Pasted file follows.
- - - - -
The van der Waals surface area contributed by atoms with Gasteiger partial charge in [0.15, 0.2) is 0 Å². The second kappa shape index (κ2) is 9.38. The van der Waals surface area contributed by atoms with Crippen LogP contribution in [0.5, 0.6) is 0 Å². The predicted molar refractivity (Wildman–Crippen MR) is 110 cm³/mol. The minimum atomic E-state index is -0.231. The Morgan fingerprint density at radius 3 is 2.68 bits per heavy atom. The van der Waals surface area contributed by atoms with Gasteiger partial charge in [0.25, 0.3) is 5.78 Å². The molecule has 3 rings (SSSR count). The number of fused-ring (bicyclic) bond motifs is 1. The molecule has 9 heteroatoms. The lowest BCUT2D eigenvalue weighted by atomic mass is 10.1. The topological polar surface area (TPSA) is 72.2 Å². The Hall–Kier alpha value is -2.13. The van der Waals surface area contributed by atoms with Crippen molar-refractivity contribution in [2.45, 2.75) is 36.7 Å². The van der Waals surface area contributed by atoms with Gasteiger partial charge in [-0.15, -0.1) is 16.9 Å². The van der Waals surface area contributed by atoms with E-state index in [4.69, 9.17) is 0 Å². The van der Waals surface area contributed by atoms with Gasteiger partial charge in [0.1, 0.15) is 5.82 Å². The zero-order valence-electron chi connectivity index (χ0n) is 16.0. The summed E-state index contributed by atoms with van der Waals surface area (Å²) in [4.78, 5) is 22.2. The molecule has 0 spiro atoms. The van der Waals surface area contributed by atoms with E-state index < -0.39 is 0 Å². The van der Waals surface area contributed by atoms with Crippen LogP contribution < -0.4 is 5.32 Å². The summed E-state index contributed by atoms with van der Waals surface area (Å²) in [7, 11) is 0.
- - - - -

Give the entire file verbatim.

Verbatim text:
The van der Waals surface area contributed by atoms with Gasteiger partial charge in [0.15, 0.2) is 0 Å². The second kappa shape index (κ2) is 9.38. The van der Waals surface area contributed by atoms with Crippen LogP contribution in [0.5, 0.6) is 0 Å². The predicted molar refractivity (Wildman–Crippen MR) is 110 cm³/mol. The minimum atomic E-state index is -0.231. The Morgan fingerprint density at radius 3 is 2.68 bits per heavy atom. The van der Waals surface area contributed by atoms with Gasteiger partial charge in [0.25, 0.3) is 5.78 Å². The molecule has 3 rings (SSSR count). The number of fused-ring (bicyclic) bond motifs is 1. The molecule has 9 heteroatoms. The lowest BCUT2D eigenvalue weighted by atomic mass is 10.1. The topological polar surface area (TPSA) is 72.2 Å². The Hall–Kier alpha value is -2.13. The van der Waals surface area contributed by atoms with Crippen molar-refractivity contribution in [2.45, 2.75) is 36.7 Å². The van der Waals surface area contributed by atoms with Gasteiger partial charge in [-0.15, -0.1) is 16.9 Å². The van der Waals surface area contributed by atoms with E-state index in [4.69, 9.17) is 0 Å². The van der Waals surface area contributed by atoms with Gasteiger partial charge in [0.1, 0.15) is 5.82 Å². The zero-order valence-electron chi connectivity index (χ0n) is 16.0. The summed E-state index contributed by atoms with van der Waals surface area (Å²) in [4.78, 5) is 22.2. The molecule has 0 spiro atoms. The van der Waals surface area contributed by atoms with E-state index < -0.39 is 0 Å². The van der Waals surface area contributed by atoms with Crippen LogP contribution < -0.4 is 5.32 Å². The summed E-state index contributed by atoms with van der Waals surface area (Å²) in [7, 11) is 0.